Stretching before you practice martial arts is an effective way to boost muscular function, improve your technique, and reduce the effort required to perform specific movements. Stretching is also crucial to help reduce the likelihood of injury while training. But what kind of stretching is required before martial arts training?
Ballistic, dynamic, and static stretches are often done before martial arts training. Most martial arts focus heavily on the shoulders, core, hips, groin, and hamstrings. As such, practitioners can benefit from stretching these parts of their bodies before they begin to practice.
In this article, we’ll explain the different kinds of stretches effective for martial arts training and show you an example for each body segment.
Table of Contents
Types of Stretching
Flexibility is loosely defined as the ability of a series of joints to move through a pain-free range of motion.
For the sake of this article, we will focus exclusively on three types of stretching that benefit the body before a martial arts training session.
In ballistic stretching, you use the force generated by your body to push a joint beyond its normal range of motion. For example, stand straight, swing your right leg towards your face (as far as possible) and back down repeatedly.
This stretching is effective for warming up and getting the joints lubricated before stretching deeper.
Static stretching is what most people refer to when they talk about stretching. This movement involves getting into an extended position and holding this position for a few breaths or minutes.
Static stretching is a safe way to prepare for martial arts training, as you don’t have to push your body beyond its normal range to get a good stretch. Additionally, static holds also decrease the likelihood of injury.
Dynamic stretching is akin to a combination of static and ballistic stretching. Unlike static holds, dynamic stretches require regular movement, almost like doing reps. For example, leaning forward and down till you touch your toes and coming back up the same way is a dynamic stretch.
Dynamic stretches are good for warming the body while gently opening up the joints and increasing the range of motion before a practice session. It’s best to incorporate all three types into your stretching session before you begin martial arts training to improve your range of motion, learn skills quickly, and reduce the risk of injury.
How To Stretch Different Body Parts
This section will cover the main body segments that must be stretched out before a martial arts session.
Shoulders and Chest
Stretching the shoulders and chest is essential for releasing rigidity in the upper body. One of the most effective stretches is the assisted squat.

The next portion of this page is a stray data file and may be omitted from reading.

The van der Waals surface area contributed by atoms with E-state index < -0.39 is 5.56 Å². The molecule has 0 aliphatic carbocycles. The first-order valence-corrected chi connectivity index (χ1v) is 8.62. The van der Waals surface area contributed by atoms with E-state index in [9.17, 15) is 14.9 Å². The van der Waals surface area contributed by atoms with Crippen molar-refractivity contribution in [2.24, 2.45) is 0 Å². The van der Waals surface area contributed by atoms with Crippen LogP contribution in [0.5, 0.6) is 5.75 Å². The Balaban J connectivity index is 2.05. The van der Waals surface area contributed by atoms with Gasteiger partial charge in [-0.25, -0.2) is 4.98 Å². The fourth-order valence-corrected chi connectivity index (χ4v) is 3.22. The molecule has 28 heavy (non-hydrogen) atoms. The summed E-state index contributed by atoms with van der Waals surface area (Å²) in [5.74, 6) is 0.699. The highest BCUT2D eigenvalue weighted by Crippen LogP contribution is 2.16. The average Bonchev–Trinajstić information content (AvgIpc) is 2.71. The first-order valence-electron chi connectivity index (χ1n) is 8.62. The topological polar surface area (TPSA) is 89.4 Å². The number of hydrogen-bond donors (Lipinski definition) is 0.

- Stand with your back facing a table or ledge.
- Place your palms on the table while still facing forward.
- Squat towards the ground, lowering your body while keeping your arms in place.
You derive most of your power from your core, and activating it before a martial arts session will give you that extra oomph. The quickest way to stretch and activate the core is by performing the cobra pose (bhujangasana).
Lie flat on your stomach and lift your upper body off the floor using the muscles in your back and support from your hands. Ensure your hips stay on the floor the whole time.
The hips control the motion of your legs and grant you the mobility needed for kicks and grappling. Tight hips can lead to an unwanted leg injury, so it’s best to warm them up before practice. The quickest way to warm up your hips is by performing hip rotations.
Groin injuries are probably most common among martial artists considering the strain placed on this area during kicks, takedowns, and grappling maneuvers. The most effective way to stretch your groin is by performing a side lunge. To do so, you should:
- Stand with your hips shoulder-width apart.
- Point your feet forward and lower your body to the floor, bending your right leg and keeping your left leg straight.
- Continue bending to the point where it’s comfortable, placing your right hand on your right leg for support.
- Repeat this stretch on the other side.
The hamstrings tend to get tight, especially if you work a desk job where your lower back is stiff for extended periods. The best way to relieve hamstring tension is by performing a forward fold (uttanasana).
This stretch relieves hamstrings, glutes, and lower back tension, allowing your feet to move freely during your workout.
Regular stretching will help you stay injury-free and increase the speed at which you learn martial art skills. It’s best to figure out a proper stretching routine and perform it every time you plan to train.
Some common stretching techniques you can incorporate into your routine include ballistic, static, and dynamic stretching.